WHO do you trust?
That’s the question our front page headline asks today, and it’s a question that voters must find an answer to. Who do you trust with the future of our country?
On one side is the incumbent party, the FNM. On the other, their predecessors, the PLP. The DNA seems to be struggling to find its voice so it’s really about the two traditional rivals right now.
The FNM is running on its record since winning the 2017 election. It has had monumental hurdles to face, that would have challenged any government. First there was Hurricane Dorian, and then the even greater storm of the COVID-19 pandemic.
In his national address yesterday, Prime Minister Dr Hubert Minnis indicated that securing enough vaccines for the country played a key role in his election decision.
“As a result of our country reaching the goal of securing the vaccines we need, it is now time for the Bahamian people to choose who they want to lead them as we move toward vaccinating every Bahamian who wishes to be vaccinated,” he said.
That is indeed a notable achievement – just ask any government around the world still struggling to get enough vaccination doses for its citizens.
But the FNM has fallen short in other ways. The much-touted marijuana reform dragged on for years and hasn’t made it to the finishing line in Parliament before the election. Freedom of Information wasn’t implemented in time. Then there are the promises that seem to have gone nowhere at all – campaign finance reform, for example, which should have been a priority long before another election came close.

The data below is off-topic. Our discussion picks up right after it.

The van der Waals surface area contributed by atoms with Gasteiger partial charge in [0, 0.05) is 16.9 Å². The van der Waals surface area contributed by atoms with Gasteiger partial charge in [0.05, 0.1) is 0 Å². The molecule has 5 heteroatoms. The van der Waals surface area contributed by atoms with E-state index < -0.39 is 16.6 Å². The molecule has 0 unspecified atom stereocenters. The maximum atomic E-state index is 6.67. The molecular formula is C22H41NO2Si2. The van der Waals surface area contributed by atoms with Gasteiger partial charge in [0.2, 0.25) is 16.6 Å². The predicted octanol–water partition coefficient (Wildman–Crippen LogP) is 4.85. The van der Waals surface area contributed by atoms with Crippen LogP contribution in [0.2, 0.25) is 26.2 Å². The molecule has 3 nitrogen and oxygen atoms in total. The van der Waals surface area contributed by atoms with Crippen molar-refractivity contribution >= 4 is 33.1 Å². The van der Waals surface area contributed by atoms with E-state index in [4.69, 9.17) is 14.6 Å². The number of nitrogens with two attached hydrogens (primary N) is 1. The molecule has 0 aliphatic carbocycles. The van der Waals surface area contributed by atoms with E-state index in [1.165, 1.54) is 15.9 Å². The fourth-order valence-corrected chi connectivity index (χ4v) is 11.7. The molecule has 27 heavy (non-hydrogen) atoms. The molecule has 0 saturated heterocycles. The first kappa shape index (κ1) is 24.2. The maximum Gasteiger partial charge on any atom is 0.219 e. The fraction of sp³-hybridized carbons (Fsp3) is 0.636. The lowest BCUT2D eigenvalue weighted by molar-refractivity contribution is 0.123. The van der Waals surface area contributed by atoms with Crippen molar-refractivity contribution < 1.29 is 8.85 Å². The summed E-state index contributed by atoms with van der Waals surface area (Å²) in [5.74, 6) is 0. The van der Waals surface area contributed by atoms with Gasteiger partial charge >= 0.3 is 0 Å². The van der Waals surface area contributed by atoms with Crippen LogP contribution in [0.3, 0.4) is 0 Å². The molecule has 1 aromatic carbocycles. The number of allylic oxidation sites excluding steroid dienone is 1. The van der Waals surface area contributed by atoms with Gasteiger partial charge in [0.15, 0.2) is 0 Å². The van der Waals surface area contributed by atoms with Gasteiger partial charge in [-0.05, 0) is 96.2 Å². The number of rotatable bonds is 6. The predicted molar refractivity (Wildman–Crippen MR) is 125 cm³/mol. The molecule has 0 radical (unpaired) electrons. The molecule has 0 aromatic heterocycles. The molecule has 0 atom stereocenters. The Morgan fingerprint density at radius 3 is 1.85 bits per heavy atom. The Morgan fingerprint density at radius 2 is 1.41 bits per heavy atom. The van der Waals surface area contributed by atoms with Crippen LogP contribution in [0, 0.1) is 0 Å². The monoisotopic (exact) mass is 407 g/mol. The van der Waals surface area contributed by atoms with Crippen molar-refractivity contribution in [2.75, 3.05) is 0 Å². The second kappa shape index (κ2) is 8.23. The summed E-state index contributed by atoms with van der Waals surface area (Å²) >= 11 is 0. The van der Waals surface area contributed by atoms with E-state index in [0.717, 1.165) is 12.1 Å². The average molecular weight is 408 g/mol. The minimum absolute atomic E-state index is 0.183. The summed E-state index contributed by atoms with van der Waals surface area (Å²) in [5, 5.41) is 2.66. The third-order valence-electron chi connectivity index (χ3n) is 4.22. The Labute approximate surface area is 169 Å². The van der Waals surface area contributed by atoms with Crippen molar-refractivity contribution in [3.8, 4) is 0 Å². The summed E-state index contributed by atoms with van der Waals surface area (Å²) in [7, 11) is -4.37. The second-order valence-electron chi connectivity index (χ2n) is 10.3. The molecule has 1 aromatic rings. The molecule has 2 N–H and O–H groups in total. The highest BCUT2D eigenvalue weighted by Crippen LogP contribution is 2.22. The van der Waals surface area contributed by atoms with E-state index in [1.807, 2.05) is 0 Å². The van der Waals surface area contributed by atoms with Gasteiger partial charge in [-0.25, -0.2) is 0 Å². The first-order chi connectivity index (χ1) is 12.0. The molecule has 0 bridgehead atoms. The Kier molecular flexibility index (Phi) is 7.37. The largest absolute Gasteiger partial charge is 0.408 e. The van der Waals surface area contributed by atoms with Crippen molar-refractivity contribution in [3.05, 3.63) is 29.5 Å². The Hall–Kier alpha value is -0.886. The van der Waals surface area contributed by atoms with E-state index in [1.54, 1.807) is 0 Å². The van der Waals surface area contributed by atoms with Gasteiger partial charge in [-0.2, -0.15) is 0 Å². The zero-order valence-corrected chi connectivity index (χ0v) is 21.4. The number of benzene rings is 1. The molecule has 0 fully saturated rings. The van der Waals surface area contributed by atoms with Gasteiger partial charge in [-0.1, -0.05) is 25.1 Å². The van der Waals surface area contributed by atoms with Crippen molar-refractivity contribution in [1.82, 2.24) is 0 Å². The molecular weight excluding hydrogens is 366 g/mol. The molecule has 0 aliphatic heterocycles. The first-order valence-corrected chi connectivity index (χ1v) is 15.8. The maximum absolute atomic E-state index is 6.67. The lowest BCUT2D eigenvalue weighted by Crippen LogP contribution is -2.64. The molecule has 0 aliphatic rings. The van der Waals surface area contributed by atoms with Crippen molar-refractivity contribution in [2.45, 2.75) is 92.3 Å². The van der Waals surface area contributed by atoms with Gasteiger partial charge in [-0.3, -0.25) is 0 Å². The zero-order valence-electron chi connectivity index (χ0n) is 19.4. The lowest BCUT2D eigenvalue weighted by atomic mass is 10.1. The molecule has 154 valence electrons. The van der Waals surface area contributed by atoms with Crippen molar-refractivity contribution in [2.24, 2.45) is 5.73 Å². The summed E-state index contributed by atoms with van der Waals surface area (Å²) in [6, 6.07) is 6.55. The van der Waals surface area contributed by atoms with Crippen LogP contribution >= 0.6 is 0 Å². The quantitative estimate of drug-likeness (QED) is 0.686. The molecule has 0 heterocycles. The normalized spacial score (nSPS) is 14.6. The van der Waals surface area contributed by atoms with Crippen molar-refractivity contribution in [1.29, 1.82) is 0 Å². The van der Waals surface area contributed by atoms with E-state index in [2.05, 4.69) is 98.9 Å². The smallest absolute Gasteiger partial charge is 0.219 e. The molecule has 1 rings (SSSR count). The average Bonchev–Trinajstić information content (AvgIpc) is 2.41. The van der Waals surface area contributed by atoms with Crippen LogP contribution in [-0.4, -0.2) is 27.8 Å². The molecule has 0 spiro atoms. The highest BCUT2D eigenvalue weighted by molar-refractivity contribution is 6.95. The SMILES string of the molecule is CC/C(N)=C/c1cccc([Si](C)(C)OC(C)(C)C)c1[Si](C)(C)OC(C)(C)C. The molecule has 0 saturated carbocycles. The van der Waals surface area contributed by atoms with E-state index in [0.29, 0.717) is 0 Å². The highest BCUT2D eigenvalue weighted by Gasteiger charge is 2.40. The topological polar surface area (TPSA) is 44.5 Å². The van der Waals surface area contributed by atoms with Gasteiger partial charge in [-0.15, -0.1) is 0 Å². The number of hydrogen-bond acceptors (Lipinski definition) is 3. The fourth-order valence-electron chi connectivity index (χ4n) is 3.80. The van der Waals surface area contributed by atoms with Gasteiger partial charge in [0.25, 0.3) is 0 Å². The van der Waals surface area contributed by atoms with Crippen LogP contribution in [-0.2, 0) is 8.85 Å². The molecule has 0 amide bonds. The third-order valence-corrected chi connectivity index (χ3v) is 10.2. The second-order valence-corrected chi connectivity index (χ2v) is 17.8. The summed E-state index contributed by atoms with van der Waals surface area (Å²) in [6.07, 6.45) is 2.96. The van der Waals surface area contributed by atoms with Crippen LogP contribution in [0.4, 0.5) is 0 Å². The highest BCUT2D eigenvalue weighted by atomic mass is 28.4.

There have been other problems – the much-touted Oban deal that seemed not to have been properly investigated was an early embarrassment, the Grand Lucayan sale has dragged on and on, and did little amid opposition to the Bahamas Petroleum Company’s oil drilling.
In the FNM manifesto in 2017, the first item on the checklist was to introduce term limits for Prime Ministers. That has never seemed to be a priority. The second item was to introduce a system of recall for non-performing Members of Parliament. Not a whisper has been heard on that. Other promises too have gone by without being fulfilled. The government can’t complain that it didn’t have the votes – it had an overwhelming majority.
Which brings us to the Opposition. The FNM had that overwhelming majority because of how tired the Bahamian public was of the Christie administration. The PLP has Christie’s deputy as the would-be Prime Minister, in Philip “Brave” Davis, and former Foreign Minister Fred Mitchell as the party chairman and the candidate for Fox Hill. What marks this PLP out as any different from the one people were so tired of? It’s hard to see any difference.
Throughout the pandemic, the PLP has offered criticisms but few solutions. They seem to have been in favour of fewer restrictions – yet not offered much guidance on how they would curtail the spreading infection instead. Today we report 14 new deaths from COVID-19 in the latest data from the government – dealing with the pandemic will be the number one priority of whoever wins the election. Who will do that best?
Mr Davis last night talked of “chaos and collapse and crisis” everywhere we look. While he’s right when he says “our hospitals are stretched beyond capacity”, and “our economy is stuck”, he offers no solution. He talks of “armed robberies in broad daylight” as if we didn’t see high murder rates throughout his time as Deputy Prime Minister.
While the first priority for any incoming government will be the pandemic, there are many more things to be tackled. There is the prospect of taxation reform, with international pressure for change and a mountain of debt to be paid off. The economy needs to be revived, and crime remains a constant problem. We still feature in international reports on corruption, and transparency is more talked about than delivered.
It won’t be an easy task for any government – or an easy choice for voters. So back to our original question – who do you trust? The parties have just a few weeks to convince you.